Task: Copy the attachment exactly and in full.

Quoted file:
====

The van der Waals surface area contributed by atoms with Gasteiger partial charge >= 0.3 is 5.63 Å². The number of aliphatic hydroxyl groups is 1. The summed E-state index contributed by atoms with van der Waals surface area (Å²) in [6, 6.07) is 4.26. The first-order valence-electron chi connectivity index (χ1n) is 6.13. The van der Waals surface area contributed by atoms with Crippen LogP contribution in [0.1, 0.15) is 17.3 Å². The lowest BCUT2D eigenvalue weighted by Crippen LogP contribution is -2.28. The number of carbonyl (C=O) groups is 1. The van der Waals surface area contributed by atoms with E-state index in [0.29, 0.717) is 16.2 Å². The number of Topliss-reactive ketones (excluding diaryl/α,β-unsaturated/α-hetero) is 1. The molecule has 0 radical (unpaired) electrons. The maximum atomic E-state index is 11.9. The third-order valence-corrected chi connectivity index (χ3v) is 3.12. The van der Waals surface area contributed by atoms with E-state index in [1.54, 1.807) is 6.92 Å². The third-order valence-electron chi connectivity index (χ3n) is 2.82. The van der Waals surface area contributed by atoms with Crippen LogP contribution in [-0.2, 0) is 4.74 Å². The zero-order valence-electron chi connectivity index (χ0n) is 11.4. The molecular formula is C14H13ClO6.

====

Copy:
The van der Waals surface area contributed by atoms with Gasteiger partial charge >= 0.3 is 5.63 Å². The number of aliphatic hydroxyl groups is 1. The summed E-state index contributed by atoms with van der Waals surface area (Å²) in [6, 6.07) is 4.26. The first-order valence-electron chi connectivity index (χ1n) is 6.13. The van der Waals surface area contributed by atoms with Crippen LogP contribution in [0.1, 0.15) is 17.3 Å². The lowest BCUT2D eigenvalue weighted by Crippen LogP contribution is -2.28. The number of carbonyl (C=O) groups is 1. The van der Waals surface area contributed by atoms with E-state index in [0.29, 0.717) is 16.2 Å². The number of Topliss-reactive ketones (excluding diaryl/α,β-unsaturated/α-hetero) is 1. The molecule has 0 radical (unpaired) electrons. The maximum atomic E-state index is 11.9. The third-order valence-corrected chi connectivity index (χ3v) is 3.12. The van der Waals surface area contributed by atoms with E-state index in [1.54, 1.807) is 6.92 Å². The third-order valence-electron chi connectivity index (χ3n) is 2.82. The van der Waals surface area contributed by atoms with Crippen LogP contribution in [-0.2, 0) is 4.74 Å². The zero-order valence-electron chi connectivity index (χ0n) is 11.4. The molecular formula is C14H13ClO6.